KILIMO BORA CHA MIHOGO

UTANGULIZI
Mihogo ni moja kati ya zao ambalo linalimwa na kutumika maeneo tofauti tofauti kote duniani, mihogo hutumika kama zao la chakula na zao la biashara, wengine hula miogo ikiwa mibichi, kuchemshwa,kuchomwa,kuaangwa na hata pia kukaushwa na kusangwa nakutumika kwa kupikia ugali.

HALI YA HEWA
Mihogo ustawi katika maeneo yenye mvua 1000 hadi 1500mm kwa mwaka, na maeneo yenye mita 1000 kutoka usawa wa bahari, uzuri wa mihogo unakua na kusitawi vizuri katika udomgo wa aina yoyote ile ila inafaa kulimwa maeneo yenye mtelemko 0 had 8% lakini pia 8 hadi 15% unaweza kulima lakini lazima itumike njia ya kuzuia mmomonyoko mfano kulima kwa matuta.

KUANDAA SHAMBA
Kama mazao mengine shamba la mihogo linatakiwa kuandaliwa mapema,kusafishwa na kuwekwa tayari kwaajili ya kupanda mihogo. unaweza kuandaa kwa kutumia jembe la mkono,trekta na jembe la ng’ombe.
pia shamba la mihogo linaweza kulimwa kwa matuta au kwa kusawazisha na kupanda bila kuweka matuta.

AINA ZA MIHOGO
kuna aina nyingi sana za mihogo kama vile golden yellow, lakaini, ku-50 na pr-c-24
lakini aina zimegawanywa katika aina mbili
mihogo mitamu-valesca, msitu zanzibar, kibaha, aipu
mihogo michungu- ali utumba, leonjo

KUPANDA
Mihogo upandwa kwa kutumia miti yake(stalks). inatakiwa iwe imekua angalau miezi 8 tokea ipandwe na inayo shauliwa zaidi ni ili ambayo imevunwa karibuni kwa kua ndo inakua na uwezekanoi mkubwa wa kuota.
miti ambayo inatakiwa kupandwa inatakiwa kutunzwa eneo lenye kivuli na safi.
andaa miti ya kupanda siku moja kabla kwa kuikata ulefu wa setimita 25- 30 na iwe na pengele(nodes) 5 hadi 7
miti inatakiwa kufukiwa 1/3 ya urefu wake na pia ambayo haijashika inatakiwa kurudiwa siku ya 10 hadi 14.
nafasi ya kupanda ni mita 1 kati ya mstario na mstari mmea na mmea ni mita 0.70 inategemea na aina unayotaka kupanda.

MBOLEA NA KUPALILIA
Mihogo ni moja ya mazao ambayo aitegemei sana mbolea lakini shamba la mihogo unaweza kutumia mbolea ya samadi au ukatumia  NPK wakati wa kupanda.
kiasi cha NPK kinacho itajika ni kilo 120 kwa hekta lakini ukatumia kilo 60 wakati wa kupanda na kurudia tena kilo 60 baada ya miezi miwili.
Unatakiwa kupalilia mapema ili kuepusha msongamano wa magugu shambani, unapalili mwezi 1 au  2 baada ya kupanda na kurudia tena pale unapo ona magugu yameota kwa wingi shambani kwako. unawaweza kupalilia kwa kutumia jembe la mkono au kwa kutumia chemikali kwa watu wenye mashamba makubwa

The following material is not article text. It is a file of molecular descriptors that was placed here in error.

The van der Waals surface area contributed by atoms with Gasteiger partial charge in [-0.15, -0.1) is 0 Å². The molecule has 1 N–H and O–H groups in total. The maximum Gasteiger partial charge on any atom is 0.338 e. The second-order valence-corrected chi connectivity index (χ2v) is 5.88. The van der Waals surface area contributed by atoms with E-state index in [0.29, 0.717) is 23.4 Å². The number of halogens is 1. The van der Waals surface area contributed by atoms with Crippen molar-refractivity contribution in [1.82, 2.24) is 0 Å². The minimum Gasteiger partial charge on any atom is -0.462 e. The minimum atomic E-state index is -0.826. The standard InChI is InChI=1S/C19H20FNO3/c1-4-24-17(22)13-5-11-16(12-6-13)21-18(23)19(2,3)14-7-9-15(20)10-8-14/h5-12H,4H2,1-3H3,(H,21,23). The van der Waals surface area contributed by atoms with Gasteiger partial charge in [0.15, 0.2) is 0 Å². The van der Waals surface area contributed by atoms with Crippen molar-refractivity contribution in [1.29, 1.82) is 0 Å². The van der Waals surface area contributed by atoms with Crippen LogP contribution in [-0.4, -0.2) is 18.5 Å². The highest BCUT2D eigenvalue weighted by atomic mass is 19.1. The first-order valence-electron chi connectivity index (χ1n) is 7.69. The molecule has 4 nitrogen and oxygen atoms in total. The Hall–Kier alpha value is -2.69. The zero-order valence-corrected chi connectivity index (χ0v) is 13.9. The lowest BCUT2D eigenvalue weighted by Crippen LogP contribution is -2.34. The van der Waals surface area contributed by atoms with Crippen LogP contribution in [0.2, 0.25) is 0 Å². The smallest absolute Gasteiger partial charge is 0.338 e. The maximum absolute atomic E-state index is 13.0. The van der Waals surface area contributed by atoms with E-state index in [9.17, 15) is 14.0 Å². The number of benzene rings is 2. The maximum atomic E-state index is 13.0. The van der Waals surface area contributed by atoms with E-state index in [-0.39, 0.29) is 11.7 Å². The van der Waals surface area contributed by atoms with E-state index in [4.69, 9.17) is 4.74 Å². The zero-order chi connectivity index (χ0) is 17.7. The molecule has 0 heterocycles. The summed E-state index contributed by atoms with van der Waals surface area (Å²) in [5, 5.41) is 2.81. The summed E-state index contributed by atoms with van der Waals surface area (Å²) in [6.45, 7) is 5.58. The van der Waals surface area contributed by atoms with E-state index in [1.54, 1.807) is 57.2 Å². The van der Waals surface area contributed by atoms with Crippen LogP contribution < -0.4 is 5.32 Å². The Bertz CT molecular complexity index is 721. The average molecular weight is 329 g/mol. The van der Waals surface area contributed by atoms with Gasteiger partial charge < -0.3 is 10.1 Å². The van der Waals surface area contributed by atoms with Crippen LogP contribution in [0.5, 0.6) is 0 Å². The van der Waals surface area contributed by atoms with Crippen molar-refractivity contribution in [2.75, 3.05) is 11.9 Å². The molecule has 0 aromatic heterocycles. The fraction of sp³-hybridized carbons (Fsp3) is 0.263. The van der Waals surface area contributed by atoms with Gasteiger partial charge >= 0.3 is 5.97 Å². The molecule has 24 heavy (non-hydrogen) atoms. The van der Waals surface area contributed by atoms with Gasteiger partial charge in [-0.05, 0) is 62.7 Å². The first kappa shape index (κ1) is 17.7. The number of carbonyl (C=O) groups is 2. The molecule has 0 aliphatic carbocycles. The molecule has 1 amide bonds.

KUVUNA
Mihogo inatakiwa kuvunwa pale inapokua imekomaa vizuri, na mda wa kuvuna ni miezi 10 had 12 inategemea na aina ambayo umetumia.
mihogo inavunwa kwa kufukua chini na kuchukua miziz yake ndi mihogo yenyewe. na wakati wa kuvuna unatakiwa kua makini ili kuepushwa kuvunja mihogo na kuiacha chini  ya ardhi.

WADUDU NA MAGONJWA
mihogo ni moja kati ya mazao ambayo hayasumbuliwi sana  na wadudu na magonjwa, ila unatakiwa kutumia dawa za kuua wadudu pale unapohisi wadudu wamevamia shamba lako. unaweza kutumia sawa kama vile malathon au servin.
napale unapoona inapadilika kua yanjano au majani kudondoka unaweza kuspray demothate spray kwa wiki 2 had

 

Cassava nutrition facts

Cassava (yuca or manioc) is a nutty flavored, starch-tuber in the spurge family (Euphorbiaceae) of plants. It thought to have originated from the South-American forests. Its sweet, chewy underground tuber is one of the popular edible root-vegetables. Indigenous people of many parts of Africa, Asia and South American continents used it as staple food source since centuries. Together with other tropical roots and starch-rich foods like yam, taro, plantains, potato, etc, it too is an indispensable part of carbohydrate diet for millions of inhabitants living in these regions.

Some of the common names include manioc, or mandioca in Brazil, manihot, tapioca and yuca. Scientific name: Manihot esculenta (Crantz).

Cassava is a perennial plant that grows best under tropical, moist, fertile, and well-drained soils. Completely grown plant reaches to a height of about 2-4 m. Under the cultivation fields, its cut-stem sections are planted just as in the case of sugarcanes. After about 8-10 months of plantation; long, globular roots or tubers grow in a radial pattern downwards deep into the soil from the bottom end of stem upto the depth of 2-4 feet.

Each tuber weighs one to several pounds depending upon the cultivar type and feature gray-brown, rough, woody textured skin. Its interior flesh features white, starch rich sweet-flavored meat, that should be eaten only after cooking.

Health benefits of Cassava

  • Cassava has nearly twice the calories than that of potatoes and perhaps one of the highest value calorie food for any tropical starch rich tubers and roots. 100 g root provides 160 calories. Their calorie value mainly comes from sucrose which accounts for more than 69% of total sugars. Amylose (16-17%) is another major complex carbohydrate sources.
  • Cassava is very low in fats and protein than in cereals and pulses. Nonetheless, it has more protein than that of other tropical food sources like yam, potato, plantains, etc.
  • As in other roots and tubers, cassava too is free from gluten. Gluten-free starch is used in special food preparations for celiac disease patients.